There is a really interesting long read in today’s Guardian. The article examines how we have weaponised our leisure time in a way that would have been unthinkable to our grandparents (and probably even our parents). Competition and the clamour for public approbation of our sporting, baking, reading, photographic or other (insert hobby here) activities is linked to a decline in the meaning that we find in our professional lives. The argument runs that if you are in a bullshit job (and – to a greater or lesser extent – most of us are), then one way to find meaning in your life is through the things that you do in your leisure time. The ability to share our achievements, exploits, creations, finish times on a whole range of social media platforms serves to both reinforce this sense of meaning, but also increases the pressure that we feel to be better/faster/more creative. Rather than leisure time being a time to rest and recover, we use our hobbies and other discretionary activity as a way to increase our sense of personal worth and value.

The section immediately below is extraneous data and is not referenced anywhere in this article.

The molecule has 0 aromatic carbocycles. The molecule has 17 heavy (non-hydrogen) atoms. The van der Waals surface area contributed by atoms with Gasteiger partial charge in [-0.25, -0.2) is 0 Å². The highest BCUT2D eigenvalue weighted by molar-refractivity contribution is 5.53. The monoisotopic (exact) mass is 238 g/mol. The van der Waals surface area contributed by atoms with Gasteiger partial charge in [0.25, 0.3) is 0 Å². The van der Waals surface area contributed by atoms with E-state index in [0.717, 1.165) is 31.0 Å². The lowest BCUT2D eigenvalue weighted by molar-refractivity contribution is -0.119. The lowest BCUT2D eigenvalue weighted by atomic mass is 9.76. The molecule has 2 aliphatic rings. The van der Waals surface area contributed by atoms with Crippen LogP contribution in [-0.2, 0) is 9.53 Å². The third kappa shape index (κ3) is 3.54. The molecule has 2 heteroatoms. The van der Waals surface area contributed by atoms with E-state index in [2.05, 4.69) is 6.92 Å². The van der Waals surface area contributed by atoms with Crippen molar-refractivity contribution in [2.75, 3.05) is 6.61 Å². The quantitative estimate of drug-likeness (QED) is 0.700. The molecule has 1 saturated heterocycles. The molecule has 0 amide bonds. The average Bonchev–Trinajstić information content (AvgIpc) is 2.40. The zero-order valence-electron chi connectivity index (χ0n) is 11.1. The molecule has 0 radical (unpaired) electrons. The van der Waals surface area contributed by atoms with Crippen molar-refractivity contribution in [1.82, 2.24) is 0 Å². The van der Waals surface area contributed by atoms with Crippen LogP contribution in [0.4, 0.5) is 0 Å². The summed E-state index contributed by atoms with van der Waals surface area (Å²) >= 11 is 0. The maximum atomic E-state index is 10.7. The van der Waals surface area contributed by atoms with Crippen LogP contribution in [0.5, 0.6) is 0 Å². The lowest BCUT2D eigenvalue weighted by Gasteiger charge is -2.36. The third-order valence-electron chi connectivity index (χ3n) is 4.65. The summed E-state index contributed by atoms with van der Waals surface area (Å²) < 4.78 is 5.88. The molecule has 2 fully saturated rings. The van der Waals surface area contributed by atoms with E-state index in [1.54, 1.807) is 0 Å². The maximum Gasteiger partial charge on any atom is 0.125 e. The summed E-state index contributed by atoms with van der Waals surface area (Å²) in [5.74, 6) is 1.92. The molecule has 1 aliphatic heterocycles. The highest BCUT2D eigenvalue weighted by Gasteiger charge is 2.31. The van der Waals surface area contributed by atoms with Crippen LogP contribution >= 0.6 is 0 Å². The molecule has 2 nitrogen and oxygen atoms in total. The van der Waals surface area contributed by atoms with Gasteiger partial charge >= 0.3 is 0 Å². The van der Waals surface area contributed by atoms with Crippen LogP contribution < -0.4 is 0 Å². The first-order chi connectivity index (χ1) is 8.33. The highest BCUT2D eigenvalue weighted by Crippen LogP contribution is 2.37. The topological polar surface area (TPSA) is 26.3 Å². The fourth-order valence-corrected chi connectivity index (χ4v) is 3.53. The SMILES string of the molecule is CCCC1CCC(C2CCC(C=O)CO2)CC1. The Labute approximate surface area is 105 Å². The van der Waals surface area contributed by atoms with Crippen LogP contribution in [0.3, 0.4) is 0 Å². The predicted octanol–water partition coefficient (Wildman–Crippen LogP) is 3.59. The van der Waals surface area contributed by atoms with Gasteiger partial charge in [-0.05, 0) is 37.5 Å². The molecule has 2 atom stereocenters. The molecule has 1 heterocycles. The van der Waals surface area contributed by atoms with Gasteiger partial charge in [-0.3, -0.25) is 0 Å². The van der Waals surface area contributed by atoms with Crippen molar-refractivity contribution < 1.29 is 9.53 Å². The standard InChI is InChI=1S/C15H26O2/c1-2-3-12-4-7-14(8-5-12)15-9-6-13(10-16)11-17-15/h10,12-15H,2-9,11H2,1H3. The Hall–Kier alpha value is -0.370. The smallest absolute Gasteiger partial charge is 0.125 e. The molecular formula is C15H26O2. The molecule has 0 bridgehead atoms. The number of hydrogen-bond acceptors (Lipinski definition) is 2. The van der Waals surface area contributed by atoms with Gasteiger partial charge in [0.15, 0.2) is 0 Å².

There’s a lot in the article that I can identify with. When I’m running (and I’ll be back soon – see blogs passim) I do user a tracker and upload my data to Strava. I like to monitor my progress, but not in comparison to others. I keep my stats to track my own progress – when I run at parkrun or any other run, I’m running with other people, not against them. My competition is the clock. To be honest, it’s the same with this blog. I do like to see whether people are reading, and it’s always interesting to compare which posts attract more or less reader attention. But – to take the daily blogpost through November as an example – what really matters to me is the discipline of completing the challenge. Completing it as a ‘public’ diary rather than simply jotting down some thoughts in an exercise book is part of the way that I hold myself to account.
There’s an interesting section in the Guardian piece about the ways that some people are using YouTube guides and audiobooks to fast-track their social time – listening to audio-books at 1.5x speed, or fast forwarding through on-line videos. This is presented as being something new. I’m less sure about that, though. I still vaguely remember the Readers Digest booklets that were a regular arrival at my grandparents’ house, containing abridged versions of various books. Perhaps in some respects, at least, whilst the technology has undoubtedly changed, the desire to squeeze the most benefit possible from our leisure time is not so different to that experienced by earlier generations.